Quitting smoking has been on your to-do list for how long now? Every time you think it might be time to quit, another stressful event pops up that makes it seem completely impossible to give up cigarettes now. We get it. You’re addicted.
You may have been merely trying cigarettes to see what all the hype was about, but by the time you finished your first pack, your brain was dependent on nicotine. And by the time you had been smoking for a couple of weeks, it seemed like you had never not smoked.
What you’re about to find out is that even though you may be dealing with some of the highest levels of stress you have ever had, this is the perfect time to quit. Keep reading to find out why.
More Assistance Than Ever
Fifty years ago, there were no options and there was little support for quitting smoking. You were basically on your own. Now, however, kicking the habit is the in thing to do. There are websites and apps designed for every type of smoker. You have dozens of nicotine replacements like lozenges, patches, nasal sprays and pills. Go to your doctor and they will write you a prescription that your insurance may cover, or give something a try over the counter first.
Some people participate in reduction programs that gradually wean them off the nicotine, others prefer to switch up their routine to eliminate smoke inhalation while maintaining the ritual and the nicotine. Smokeless tobaccoless dip is a reasonable alternative for people 21 and over who are struggling to quit smoking but want to stop inhaling smoke and using tobacco.
You can combine the above methods with counseling for an even more effective strategy to ensure that this time is the last time you have to try to quit. Traditional counseling can help you get to the bottom of the emotional issues that may be causing you to hold extra tightly to your cigarettes. Cognitive-behavioral therapy can help you create a goal-oriented approach to changing your behavior through developing a program of reinforcement with the help of a licensed therapist.
Financial Reasons for Quitting
We could go on and on with this one. There are so many financial repercussions to smoking, especially during a pandemic when you may be better off saving all of your expendable money for a rainy(er) day. Unemployment is at around 36 million people, and it will not be getting better any time soon unless a miracle New Deal comes along.
When you quit smoking, you not only immediately save the cost of a pack of cigarettes, you also save future healthcare costs. Your health insurance rates may be higher because you smoke, and you probably go to the doctor more, too.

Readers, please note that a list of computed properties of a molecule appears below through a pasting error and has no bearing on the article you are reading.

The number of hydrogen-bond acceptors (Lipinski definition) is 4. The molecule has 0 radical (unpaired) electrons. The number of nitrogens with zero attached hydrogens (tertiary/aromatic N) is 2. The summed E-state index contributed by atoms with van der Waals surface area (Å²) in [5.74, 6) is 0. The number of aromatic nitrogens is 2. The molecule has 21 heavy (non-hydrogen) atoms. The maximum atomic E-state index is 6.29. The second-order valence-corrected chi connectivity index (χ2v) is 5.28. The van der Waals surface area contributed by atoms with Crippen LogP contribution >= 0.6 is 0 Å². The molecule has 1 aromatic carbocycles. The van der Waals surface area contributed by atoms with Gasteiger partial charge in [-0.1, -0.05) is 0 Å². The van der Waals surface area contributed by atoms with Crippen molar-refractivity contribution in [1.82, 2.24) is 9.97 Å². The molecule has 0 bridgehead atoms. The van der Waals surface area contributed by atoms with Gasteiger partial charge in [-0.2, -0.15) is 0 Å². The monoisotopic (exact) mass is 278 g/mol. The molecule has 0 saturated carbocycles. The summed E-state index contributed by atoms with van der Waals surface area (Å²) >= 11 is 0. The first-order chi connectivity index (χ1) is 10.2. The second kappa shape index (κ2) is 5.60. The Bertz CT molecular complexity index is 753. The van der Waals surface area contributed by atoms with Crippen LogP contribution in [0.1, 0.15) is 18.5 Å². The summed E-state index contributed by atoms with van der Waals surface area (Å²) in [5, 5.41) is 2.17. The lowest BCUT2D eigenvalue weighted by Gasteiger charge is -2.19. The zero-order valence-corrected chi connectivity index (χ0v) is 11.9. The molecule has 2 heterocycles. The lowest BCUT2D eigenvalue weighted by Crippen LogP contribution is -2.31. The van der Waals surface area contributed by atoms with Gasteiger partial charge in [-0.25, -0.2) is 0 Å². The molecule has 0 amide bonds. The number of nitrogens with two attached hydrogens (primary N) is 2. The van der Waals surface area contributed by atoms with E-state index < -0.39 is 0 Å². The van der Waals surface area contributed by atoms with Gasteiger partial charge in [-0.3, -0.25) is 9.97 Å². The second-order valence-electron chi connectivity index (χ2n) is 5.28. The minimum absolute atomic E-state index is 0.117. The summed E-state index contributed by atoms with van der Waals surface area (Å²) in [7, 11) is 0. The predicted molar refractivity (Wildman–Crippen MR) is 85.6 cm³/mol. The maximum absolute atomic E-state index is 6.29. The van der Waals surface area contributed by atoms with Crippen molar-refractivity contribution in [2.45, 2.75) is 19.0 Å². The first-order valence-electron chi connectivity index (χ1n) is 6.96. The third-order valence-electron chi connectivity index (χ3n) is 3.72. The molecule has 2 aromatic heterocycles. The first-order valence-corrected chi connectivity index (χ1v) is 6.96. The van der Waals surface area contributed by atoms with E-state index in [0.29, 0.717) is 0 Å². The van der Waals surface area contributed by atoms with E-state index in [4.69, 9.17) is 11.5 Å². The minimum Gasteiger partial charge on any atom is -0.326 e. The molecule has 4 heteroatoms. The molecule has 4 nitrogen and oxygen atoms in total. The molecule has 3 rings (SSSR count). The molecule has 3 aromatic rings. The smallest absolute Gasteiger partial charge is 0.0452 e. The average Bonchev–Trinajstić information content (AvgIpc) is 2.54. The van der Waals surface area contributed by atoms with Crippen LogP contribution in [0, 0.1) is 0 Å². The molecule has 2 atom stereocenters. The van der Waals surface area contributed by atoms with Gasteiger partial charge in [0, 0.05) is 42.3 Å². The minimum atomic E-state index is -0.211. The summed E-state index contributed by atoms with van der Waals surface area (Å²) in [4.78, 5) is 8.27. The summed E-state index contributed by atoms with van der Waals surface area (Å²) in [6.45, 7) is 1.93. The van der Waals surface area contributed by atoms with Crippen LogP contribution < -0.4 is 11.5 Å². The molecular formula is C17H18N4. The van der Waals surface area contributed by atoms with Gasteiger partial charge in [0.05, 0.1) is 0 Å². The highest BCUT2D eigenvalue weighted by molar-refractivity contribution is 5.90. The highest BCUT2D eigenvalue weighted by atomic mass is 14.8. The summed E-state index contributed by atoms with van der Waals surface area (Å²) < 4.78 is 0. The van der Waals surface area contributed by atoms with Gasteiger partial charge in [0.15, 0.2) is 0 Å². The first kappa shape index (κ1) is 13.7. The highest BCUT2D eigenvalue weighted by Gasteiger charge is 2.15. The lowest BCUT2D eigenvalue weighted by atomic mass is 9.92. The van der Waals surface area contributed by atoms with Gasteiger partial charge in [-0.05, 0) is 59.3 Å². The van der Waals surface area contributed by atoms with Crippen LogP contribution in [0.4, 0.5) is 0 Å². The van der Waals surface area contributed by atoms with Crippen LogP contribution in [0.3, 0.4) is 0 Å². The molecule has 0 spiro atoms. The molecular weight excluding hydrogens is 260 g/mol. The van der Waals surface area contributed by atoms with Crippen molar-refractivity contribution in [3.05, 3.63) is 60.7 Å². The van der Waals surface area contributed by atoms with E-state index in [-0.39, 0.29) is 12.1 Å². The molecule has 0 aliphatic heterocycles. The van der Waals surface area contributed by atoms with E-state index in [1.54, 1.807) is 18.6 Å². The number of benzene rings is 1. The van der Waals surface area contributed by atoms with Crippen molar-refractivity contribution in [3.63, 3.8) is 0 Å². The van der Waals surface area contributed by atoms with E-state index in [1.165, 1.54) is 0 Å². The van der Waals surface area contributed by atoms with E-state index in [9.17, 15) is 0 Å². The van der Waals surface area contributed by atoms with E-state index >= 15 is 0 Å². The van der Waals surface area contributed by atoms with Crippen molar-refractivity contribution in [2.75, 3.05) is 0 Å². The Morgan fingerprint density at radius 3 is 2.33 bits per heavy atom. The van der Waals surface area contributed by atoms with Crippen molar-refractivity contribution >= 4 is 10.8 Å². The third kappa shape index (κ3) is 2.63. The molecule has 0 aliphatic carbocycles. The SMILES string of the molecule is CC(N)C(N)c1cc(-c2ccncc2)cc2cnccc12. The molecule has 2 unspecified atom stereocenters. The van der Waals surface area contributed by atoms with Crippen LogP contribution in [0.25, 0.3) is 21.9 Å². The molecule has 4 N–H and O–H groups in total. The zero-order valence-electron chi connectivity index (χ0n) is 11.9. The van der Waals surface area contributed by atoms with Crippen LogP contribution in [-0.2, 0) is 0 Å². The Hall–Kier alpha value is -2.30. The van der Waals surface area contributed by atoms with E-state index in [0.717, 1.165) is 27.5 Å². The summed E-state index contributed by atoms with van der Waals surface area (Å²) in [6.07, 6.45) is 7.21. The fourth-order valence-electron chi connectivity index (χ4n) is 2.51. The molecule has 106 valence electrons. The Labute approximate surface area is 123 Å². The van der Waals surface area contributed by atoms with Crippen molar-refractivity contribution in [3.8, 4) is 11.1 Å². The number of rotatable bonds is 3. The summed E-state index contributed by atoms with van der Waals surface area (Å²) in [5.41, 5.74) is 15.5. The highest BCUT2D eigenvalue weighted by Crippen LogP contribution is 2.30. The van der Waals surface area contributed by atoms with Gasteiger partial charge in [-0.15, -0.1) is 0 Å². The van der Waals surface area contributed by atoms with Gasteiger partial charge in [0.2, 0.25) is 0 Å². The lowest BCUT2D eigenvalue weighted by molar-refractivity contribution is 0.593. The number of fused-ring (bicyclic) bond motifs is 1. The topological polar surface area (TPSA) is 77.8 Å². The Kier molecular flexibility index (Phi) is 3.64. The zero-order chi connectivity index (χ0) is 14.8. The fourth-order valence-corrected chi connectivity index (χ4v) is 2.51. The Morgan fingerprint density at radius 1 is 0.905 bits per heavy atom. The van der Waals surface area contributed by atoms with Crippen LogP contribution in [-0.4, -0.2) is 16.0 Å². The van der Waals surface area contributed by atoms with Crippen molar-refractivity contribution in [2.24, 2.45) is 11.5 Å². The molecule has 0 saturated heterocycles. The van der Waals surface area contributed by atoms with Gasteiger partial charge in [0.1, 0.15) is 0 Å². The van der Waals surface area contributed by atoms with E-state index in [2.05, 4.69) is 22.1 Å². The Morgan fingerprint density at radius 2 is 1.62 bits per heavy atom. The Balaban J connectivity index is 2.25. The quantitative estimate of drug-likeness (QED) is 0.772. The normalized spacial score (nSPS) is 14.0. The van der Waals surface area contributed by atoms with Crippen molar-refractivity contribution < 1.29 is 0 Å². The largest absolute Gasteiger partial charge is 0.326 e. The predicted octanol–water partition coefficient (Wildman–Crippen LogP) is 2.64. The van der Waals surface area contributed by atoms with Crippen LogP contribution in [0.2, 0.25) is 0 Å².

People who smoke have a harder time recovering from respiratory illnesses, some chronic illnesses are exacerbated by smoking; and antidepressants, antipsychotics, and anti-anxiety drugs need to be taken in higher doses when you light up on a regular basis.
In addition to the healthcare costs of going to the doctor, smokers are less productive at work than nonsmokers. If you smoke, you spend an average of between six and nine workdays a year on smoke breaks, and you take more days off of work due to illness and depression. If you do not get paid sick days, you are losing money.
If you get paid commission, you are losing out on sales opportunities every time you step away from your desk to suck one down.
Mental Health Reasons for Quitting
You already know the physical health implications of smoking. Cigarettes take a toll on your mental health as well. When you smoke, your brain becomes dependent on nicotine to be the signal to release dopamine. Dopamine is the feel-good hormone we produce when we do pleasurable things like listening to music, laughing with friends, exercising, eating good food, even sleeping. We need dopamine in order to function, and deficiencies lead to depression, lethargy, and symptoms that look like dementia.
When your brain cannot produce dopamine without a shot of nicotine to trigger it, you start to experience withdrawal, which feels a lot like anxiety. You may think you need to smoke in order to get rid of your anxiety, but every cigarette just solidifies the withdrawal process even further.
When you quit, you will go through withdrawal symptoms with a vengeance for the first couple of weeks. Eventually, however, that will begin to ease up and you will notice a reduction in those anxious feelings too.
The emotional hardship of doing something you want to stop does not make your mental health any better. If quitting is something you want to do, then you likely feel guilty every time you light up. Additionally, smoking affects your relationships and your ability to do other things you want to do. Cigarettes stop you from fully enjoying physical activity, and they even affect your love life.
Final Thoughts on Quitting Smoking
If you have tried quitting smoking before but have failed, you are not alone. Most people need to try between six and 30 or more times to finally be successful. The key is to keep trying and never give up. There is no better time than now to quit smoking. The sooner you do, the sooner you will start to feel like your best self ever.
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